The Obituary as Collective Memory
Published April 29th 2009 by Routledge – 300 pages
Series: Routledge Advances in Sociology
The first serious academic study of obituaries, this book focuses on how societies remember. Bridget Fowler makes great use of the theories of Pierre Bordieu, arguing that obituaries are one important component in society's collective memory. This book, the first of its kind, will find a place on every serious sociology scholar's bookshelves.
Part I: Theoretical, Historical and Quantitative Studies of the Obituary Introduction. 1. Collective Memory 2. The Historical Sociology of Death 3. Bourdieu’s Social Theory and the Obituary 4. The Times’ Obituaries in 1900 and 1948 5. The Social Value of Death: The Microworld of the editors 6. The Lives we Choose to Remember: A Quantitative Analysis (with Esperanza Bielsa) Part II: Memories Burnished at the Shock of Death: Discourse Analysis of Newspaper Obituaries 7. The Politicians’ Obituaries, 1999-2006 8. The Writers’ Obituaries, 1999-2006 9. The Artists’ Obituaries, 1999-2006 10. The Sports Obituaries, 1999-2006 11. The Trade-Unionists’ Obituaries, 1999-2006. Conclusion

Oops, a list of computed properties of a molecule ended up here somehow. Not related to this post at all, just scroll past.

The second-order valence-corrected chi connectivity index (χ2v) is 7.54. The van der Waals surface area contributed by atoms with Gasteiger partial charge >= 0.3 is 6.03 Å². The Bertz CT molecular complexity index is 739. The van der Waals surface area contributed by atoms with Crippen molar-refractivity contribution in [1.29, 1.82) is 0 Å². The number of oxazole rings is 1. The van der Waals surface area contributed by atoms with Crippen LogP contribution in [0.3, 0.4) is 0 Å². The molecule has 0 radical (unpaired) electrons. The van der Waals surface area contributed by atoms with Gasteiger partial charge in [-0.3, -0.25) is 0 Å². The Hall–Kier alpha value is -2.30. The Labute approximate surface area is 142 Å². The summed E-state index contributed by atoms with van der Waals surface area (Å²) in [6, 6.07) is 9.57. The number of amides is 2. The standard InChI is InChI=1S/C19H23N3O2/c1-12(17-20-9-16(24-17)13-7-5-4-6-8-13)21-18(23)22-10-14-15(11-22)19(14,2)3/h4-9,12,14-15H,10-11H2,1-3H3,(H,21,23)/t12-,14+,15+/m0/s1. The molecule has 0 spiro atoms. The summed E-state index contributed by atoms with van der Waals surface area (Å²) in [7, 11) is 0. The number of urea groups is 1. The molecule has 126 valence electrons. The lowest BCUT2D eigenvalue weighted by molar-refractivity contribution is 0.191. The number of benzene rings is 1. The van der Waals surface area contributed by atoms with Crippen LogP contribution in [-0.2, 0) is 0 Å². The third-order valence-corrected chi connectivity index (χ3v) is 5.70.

Bridget Fowler is a Professor at the University of Glasgow, specialising in the sociology of culture, Marxist-feminism and social theory. Her previous publications include The Alienated Reader (Harvester Wheatsheaf, 1991), Pierre Bourdieu and Cultural Theory (Sage, 1997), and an edited volume, Reading Bourdieu on Society and Culture (Blackwell, 2000).